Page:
Pool acid wash


How Does the Acid Wash Work?

True to the name, we use acid to remove the top layer of the plaster in the pool. The fresh plaster underneath the discolored plaster is of one color, and will give the pool a clean look. (Do not worry, pools always have at least 1/2” of excess plaster, so the acid wash will not break the pool plaster.) The general ratio of acid to water is 50/50. We first drain the pool of all its water to get to the plaster. After mixing the acid into the water (we mix the acid into the water always to prevent the container from melting) we pour the mixture around the edges of the pool. We use a brush to scrape off a very small layer of plaster, revealing the clean plaster underneath.

How Often Should You Do This?

Although a few acid washes will not wreck the existing plaster, many acid washes will. The more often a pool gets acid washed, the more often the plaster will need to be redone. Many pools are washed with acid when the pool water has remained stagnant for a long period of time. Stagnant water causes algae to grow and debris to settle on the plaster, creating discoloration. In some cases, acid washes are needed on pools that have chemical buildup on the walls and floor.

South Aqua Tech does not believe in acid washing plastered swimming pools except as a last resort to try to enhance the former beauty of the pool’s surface. We do not actively seek this business and will perform it for our customers only after they have been fully informed and are aware of the possible deleterious effects it may have on the pool’s cement surface. The decision to use acid procedures to remove stains and mineral buildup from a pool’s surface should be very carefully considered and is the responsibility of the Pool Owner. Under most circumstances staining or mineral buildup takes many months or years to accumulate.

While acid treatments are recognized as a common procedure for removal, there are several problems that may occur. Acid washing the plaster of swimming pools eliminates stains by removing some of the cement surface. The process of applying acid to plaster surfaces can have a very injurious effect on the plaster and can cause problems which are even more undesirable and unsightly than before. Some of the problems may become visible immediately after or as long as 1 year later following the washing of the plaster surface using an acid to water mix of any ratio. To what degree this occurs depends on the concentration of acid, the temperature of the stain being removed and the quality and condition of the plaster itself. In addition to the points previously addressed, other adverse effects are possible.

Pool Acid Wash possible adverse effects:

  1. The surface may etch, become rough or expose the aggregate in the plaster mix.
  2. Random areas of chipping and breaking away of a thin veneer layer of plaster may become evident.
  3. Some areas may take on a yellow or tan appearance which cannot be removed even by excessive removal of surface plaster.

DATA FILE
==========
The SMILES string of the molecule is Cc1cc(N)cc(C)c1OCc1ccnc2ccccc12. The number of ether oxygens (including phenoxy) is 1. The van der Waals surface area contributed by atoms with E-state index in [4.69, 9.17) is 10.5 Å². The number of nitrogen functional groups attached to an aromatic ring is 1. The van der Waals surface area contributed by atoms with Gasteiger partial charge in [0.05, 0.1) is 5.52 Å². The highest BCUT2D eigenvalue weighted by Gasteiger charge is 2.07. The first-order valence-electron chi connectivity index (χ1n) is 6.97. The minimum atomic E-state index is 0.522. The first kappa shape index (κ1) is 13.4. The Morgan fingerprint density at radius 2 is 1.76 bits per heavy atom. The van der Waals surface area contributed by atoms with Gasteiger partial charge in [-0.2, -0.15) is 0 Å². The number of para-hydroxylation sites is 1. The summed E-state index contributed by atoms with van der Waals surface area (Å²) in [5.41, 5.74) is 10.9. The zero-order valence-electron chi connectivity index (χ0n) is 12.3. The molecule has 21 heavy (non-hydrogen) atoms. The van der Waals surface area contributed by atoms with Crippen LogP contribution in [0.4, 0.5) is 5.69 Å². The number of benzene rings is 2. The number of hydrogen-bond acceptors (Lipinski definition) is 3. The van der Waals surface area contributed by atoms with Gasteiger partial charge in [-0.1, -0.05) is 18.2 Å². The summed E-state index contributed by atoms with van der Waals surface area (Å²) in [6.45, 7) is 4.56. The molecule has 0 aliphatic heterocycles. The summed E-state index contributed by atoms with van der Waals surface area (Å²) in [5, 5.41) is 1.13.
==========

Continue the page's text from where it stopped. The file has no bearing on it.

4. Other stains may appear at a later date because of the residual acid left in lines or equipment and main drain following the acid application.

Please Note: In some cases cracking, thinning or delamination of the tile and plaster could be a preexisting condition and is beyond the control of the acid wash applicator and is difficult to detect when the pool is full of water. Consideration should be given to the experience and recommendation of the applicator and if you have any doubts, seek a second opinion and/or additional information.


This process is considered when the pool has been left untreated or unfiltered for an extended period of time and algae has developed beyond the control of using hand fed chemicals. The pressure wash and light use of a chlorinated product will not be as harsh to the surface. Mineral stains most likely will not be removed with this process. The algae infestation can be quickly removed and any spores left behind killed instantly. Note: If the water has been left untreated for an extended period of time it will become very aggressive. This condition may have damaged the plaster beyond our attempts to revitalize. South Aqua Tech is not responsible for a pool that may need to be re plastered if these circumstances are uncovered. Some Black algae spores may require additional treatment after the pool is initially refilled.

An evenly colored, smooth texture after an acid procedure or a chlorine wash is a totally unrealistic expectation. The stains most likely took a long period of time to develop, and could be embedded deeply into the plaster material. At best the consumer can expect the pool’s appearance to look “brighter” than before, with some stains remaining. Sanding will aid in the restoration of the pool’s surface texture.

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